Science

Gentler ventilation techniques helping boost Covid survival, doctors say

The invasive nature of mechanical ventilation can leave a patient dependent on the machine, potentially having a negative effect on outcomes.

Doctors’ haste to mechanically ventilate Covid-19 patients at the start of the pandemic could have contributed to the higher rate of death in spring compared to now, a senior medic has said.

Dr Alison Pittard, dean of the Faculty of Intensive Care Medicine in London, said doctors’ evolving understanding of the virus had dramatically upped the survival rate.

She said that in August 84% of people hospitalised with coronavirus survived, compared to just 66% at the start of the pandemic.

Coronavirus
Ventilators are stored and ready to be used by Coronavirus patients at the ExCel centre in London (Stefan Rousseau/PA)

There is now some evidence to suggest the use of mechanical ventilation may have a negative impact on patient outcomes.

She told Sky News on Sunday: “Initially we used to put patients straight onto mechanical ventilation – so we would bring them to intensive care, sedate them and put them on ventilators.

“But we have slowly started to realise that perhaps we could manage some patients without doing that.”

Dr Pittard said intensive care teams now use a variety of interventions to help patients breathe, and full mechanical ventilation is a last resort.

Full mechanical ventilation requires a patient to be intubated and air is then pushed into the lungs, rather than being sucked in by the action of the diaphragm.

The process of sedating the patient, and in some cases even inducing short-term paralysis, to override their breathing reflex weakens the respiratory muscles.

This can make it hard for doctors to take the patient off the machine even if they manage to get the virus under control, limiting the availability of respirators and putting pressure on other resources.

Professor Derek Hill, professor of medical imaging at University College London, said: “After 48 to 72 hours of heavy sedation or paralysis, the respiratory muscles weaken.

“This makes it more difficult to wean the patients from mechanical ventilation so that they can support breathing without assistance.

“This prolongs the period of respiratory assistance required and reduces the availability of ventilators from successful discharge of patients from intensive care, in addition to other associated resources such as staff and drugs.”

Medical imaging is the study and development of different technologies to allows medics to get an accurate picture of what is happening inside the body.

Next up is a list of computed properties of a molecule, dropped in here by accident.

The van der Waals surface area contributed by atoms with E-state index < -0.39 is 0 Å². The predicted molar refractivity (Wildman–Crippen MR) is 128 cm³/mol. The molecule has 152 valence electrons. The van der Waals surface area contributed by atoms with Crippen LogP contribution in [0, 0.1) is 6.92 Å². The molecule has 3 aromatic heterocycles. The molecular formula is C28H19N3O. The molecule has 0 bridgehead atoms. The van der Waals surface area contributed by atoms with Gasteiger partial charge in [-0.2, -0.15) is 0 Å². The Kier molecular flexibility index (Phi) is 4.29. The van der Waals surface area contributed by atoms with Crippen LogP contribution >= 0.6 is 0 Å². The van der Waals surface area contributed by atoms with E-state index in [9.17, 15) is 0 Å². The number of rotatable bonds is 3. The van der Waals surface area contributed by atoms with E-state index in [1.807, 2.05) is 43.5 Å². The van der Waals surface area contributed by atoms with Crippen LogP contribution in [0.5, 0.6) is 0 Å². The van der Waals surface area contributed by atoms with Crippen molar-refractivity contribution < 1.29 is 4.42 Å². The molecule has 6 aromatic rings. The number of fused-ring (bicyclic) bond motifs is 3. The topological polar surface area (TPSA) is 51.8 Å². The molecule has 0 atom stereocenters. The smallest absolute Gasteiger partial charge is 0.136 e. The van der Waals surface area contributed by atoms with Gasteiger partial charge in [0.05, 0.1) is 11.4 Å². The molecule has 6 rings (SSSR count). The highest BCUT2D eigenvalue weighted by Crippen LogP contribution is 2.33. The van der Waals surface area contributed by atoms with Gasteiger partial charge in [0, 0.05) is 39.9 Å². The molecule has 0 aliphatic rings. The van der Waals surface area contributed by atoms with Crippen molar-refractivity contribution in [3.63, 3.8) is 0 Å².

Prof Hill, who is not a medical doctor, has also worked extensively on mechanical ventilation techniques.

He told the PA news agency: “It has been found during treatment of Covid-19 patients that non-invasive ventilation, which provides oxygen through a mask, but with the ventilator providing a bit of ‘positive pressure’ can be an effective alternative to invasive ventilation.”

The positive pressure helps the flow of oxygen to the lungs without taking over the actual physical process of breathing from the individual.

Continuous positive airway pressure (CPAP) ventilators, that provide a flow of oxygen through a face mask, were widely used for less serious conditions such as sleep apnoea before the pandemic hit.

“CPAP ventilators don’t require the same level of skilled staff as invasive intensive care unit (mechanical) ventilators,” Dr Hill said.

“It is thought that Boris Johnson was treated with CPAP while at St Thomas’ Hospital in April.”

A report by the National Audit Office (NAO) published last month revealed the Government had spent £569 million on ventilators since the start of the pandemic in a bid to meet its target of 30,000 extra machines.

But the NAO – which monitors public spending – found thousands of the machines are now sitting idle in warehouses due to lack of demand.

The NAO did not criticise the spending, saying Government had done what it thought was best to safeguard public health.

Gareth Davies, the head of the NAO, said: “As with all aspects of its pandemic response, the Government should ensure that the learning from this experience is used to enhance its contingency planning for future public health emergencies.”

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